Form In Motion by Autarkh

Release date: March 12, 2021
Label: Season Of Mist

April 2019 brought the tragic and untimely passing of Michiel Eikenaar, the imposing powerhouse vocalist of Dutch extremists Dodecahedron, who sadly lost his battle with cancer. His death was ultimately the closing chapter for Dodecahedron’s short but thrilling life and a dark day for metal. Fourteen months later they officially announced their disbanding and revealed their transformation into Autarkh, metamorphosing into another entity completely and exploring a new spectrum of demolishing sound.

The word ‘transformation’ was used in the post, making it clear that Autarkh is the proverbial phoenix rising from the ashes of Dodecahedron and built upon the skeletal foundations of the two masterpieces released under that name. Founding member Michel Nienhuis carries their sound into new dimensions under a new moniker and attitude. Joining him for pastures new are ex-Dodecahedron guitarist Joris Bonis, Extremities/Inferum guitarist David Luiten and DJ/producer Tijnn Verbruggen.

Extreme music has always dared to rebel and push the boundaries and preconceptions of what ‘extreme’ should sound like. Many bands have delved deep into that abyss already in search of new terrain to explore, with many coming back up reinvented. Electronic music is no stranger to being fused with the extreme metal genre, take Anaal Nathrakh for example, who have used this in their past few albums to great effect. When done right, the fusion of extreme metal and an unfamiliar genre can be a blissful listen, even if it take a few spins to get used to. For Autarkh’s debut album, Form In Motion, it only takes one glorious listen for every sound-bending nuance and crushing instrumentation to bleed uncontrollably into your brain.

The vibrating metallic bounce and glitchy nightmare-scape of instrumental opener ‘Primitive Constructs’ teases just a glimpse of the sound walls Autarkh plan to break down. ‘Turbulence’ wastes no time and smacks you down into a violent freefall of mechanised, unorthodox blastbeats and dissonant tremolos before breaking off into a bassy groove. The midway dual riff assault of high-flying angular and downtuned raging guitars over blasting beats proves to be one of Autarkh’s defining moments and one that draws you in utterly mesmerized. The track finishes with a glitch-heavy/old-school death metal fusion of ferocity leading to a maelstrom of dense, percussive terror.

The opening of ‘Lost To Sight’ evokes a little nostalgia with breathy, pitched-down GoldenEye-esque cymbal crashes. The rest of the track plays like a rhythmic pulse, with mostly slowed, chugging guitar strokes that progress into frenzied, warped blastbeats and buzzsaw riffage. The track finally melts away into a lengthy outro of slow heart-beats and dissonant, repetitive stringwork before disappearing into spacey ambience. ‘Clouded Aura’ is another fine example of Autarkh’s creative prowess and a vibrant aural onslaught of devastating blast sections, pummelling beats and chaotic riffs. Like most of the framework in their songs Autarkh leave plenty of room to breathe and develop, never quite sticking to conventional methods and throwing some curveballs in the mix, such as lighter proggy sections, allowing different layers of sound to take on life so the song can flow uniquely instead of stagnate.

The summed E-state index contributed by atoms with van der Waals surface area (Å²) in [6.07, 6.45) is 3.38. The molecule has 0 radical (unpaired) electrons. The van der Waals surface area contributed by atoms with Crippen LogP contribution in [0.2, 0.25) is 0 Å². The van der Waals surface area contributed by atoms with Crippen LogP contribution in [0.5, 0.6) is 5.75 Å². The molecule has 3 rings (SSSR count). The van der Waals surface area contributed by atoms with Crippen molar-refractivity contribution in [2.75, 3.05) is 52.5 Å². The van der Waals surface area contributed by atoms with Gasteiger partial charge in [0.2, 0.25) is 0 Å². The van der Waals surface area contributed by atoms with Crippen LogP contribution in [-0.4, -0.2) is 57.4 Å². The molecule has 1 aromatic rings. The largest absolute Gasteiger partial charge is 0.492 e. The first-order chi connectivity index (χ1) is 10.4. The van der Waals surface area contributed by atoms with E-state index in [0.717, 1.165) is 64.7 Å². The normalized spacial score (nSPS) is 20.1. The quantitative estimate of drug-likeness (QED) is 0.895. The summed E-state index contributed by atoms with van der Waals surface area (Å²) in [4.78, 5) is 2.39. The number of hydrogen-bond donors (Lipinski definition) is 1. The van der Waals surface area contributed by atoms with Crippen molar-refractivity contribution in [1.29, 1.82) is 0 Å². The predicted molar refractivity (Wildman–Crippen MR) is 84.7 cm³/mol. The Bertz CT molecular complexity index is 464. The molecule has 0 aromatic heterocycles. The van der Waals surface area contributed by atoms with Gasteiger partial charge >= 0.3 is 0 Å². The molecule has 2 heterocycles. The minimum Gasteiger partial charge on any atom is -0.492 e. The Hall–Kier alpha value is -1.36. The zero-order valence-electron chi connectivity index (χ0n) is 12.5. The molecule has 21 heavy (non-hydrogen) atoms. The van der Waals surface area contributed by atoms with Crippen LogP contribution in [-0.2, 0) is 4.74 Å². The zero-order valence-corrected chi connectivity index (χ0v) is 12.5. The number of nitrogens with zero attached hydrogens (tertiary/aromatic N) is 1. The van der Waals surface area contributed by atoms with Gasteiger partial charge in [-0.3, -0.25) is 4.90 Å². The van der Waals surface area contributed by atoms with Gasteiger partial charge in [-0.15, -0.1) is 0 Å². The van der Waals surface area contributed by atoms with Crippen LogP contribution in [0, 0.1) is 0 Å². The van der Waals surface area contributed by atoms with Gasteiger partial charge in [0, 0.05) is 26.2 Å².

There’s plenty to adore over this fantastic 47 minute debut. The instrumental tracks feel necessary and allow respite and recollection as well as flexing of talent, such as the smokey, experimental jazz-improv of ‘Impasse’ or the airy cosmic atmospheres created in the peaceful exploration of ‘Metacognition’. The guitar work is stunning, jarring and avant-garde with jagged riffs, as are the synthetic glitches and overall electro-wizardry coursing through the veins of the music. Michel Nienhuis is a commanding presence behind the mic, offering up a smorgasbord of throat candy, ranging from screams and guttural vitriol to cleaner harmonic vocals.

Drums are full of weight and echo IDM style beats but augmented to Autarkh’s reality, which cranks up their importance and adds a quaking feeling to the sound as if you are enclosed in circle of amplifiers turned up to 11. Blastbeats are used sparingly but to a godly effect with each padded, wild hit like a 250 BPM kick to the cranium. They have that ‘cyber grind’ feel to them reminiscent of The Berzerker, but doesn’t stray too far from the aesthetic of what made Dodecahedron such a devastating force.

Autarkh is Dodecahedron sent through the matrix at warp speed and splintered with fragments of futuristic audial violence, returning to reality with a biomechanical upgrade of sound. Form In Motion is a stunning debut and couldn’t be any more perfect for ears that appreciate the merging of genres and exploration of the hugely adaptable world of extreme metal. Autarkh come fully-formed with limitless musical possibilities and geared-up to scale the heights of extremity.

Pin It on Pinterest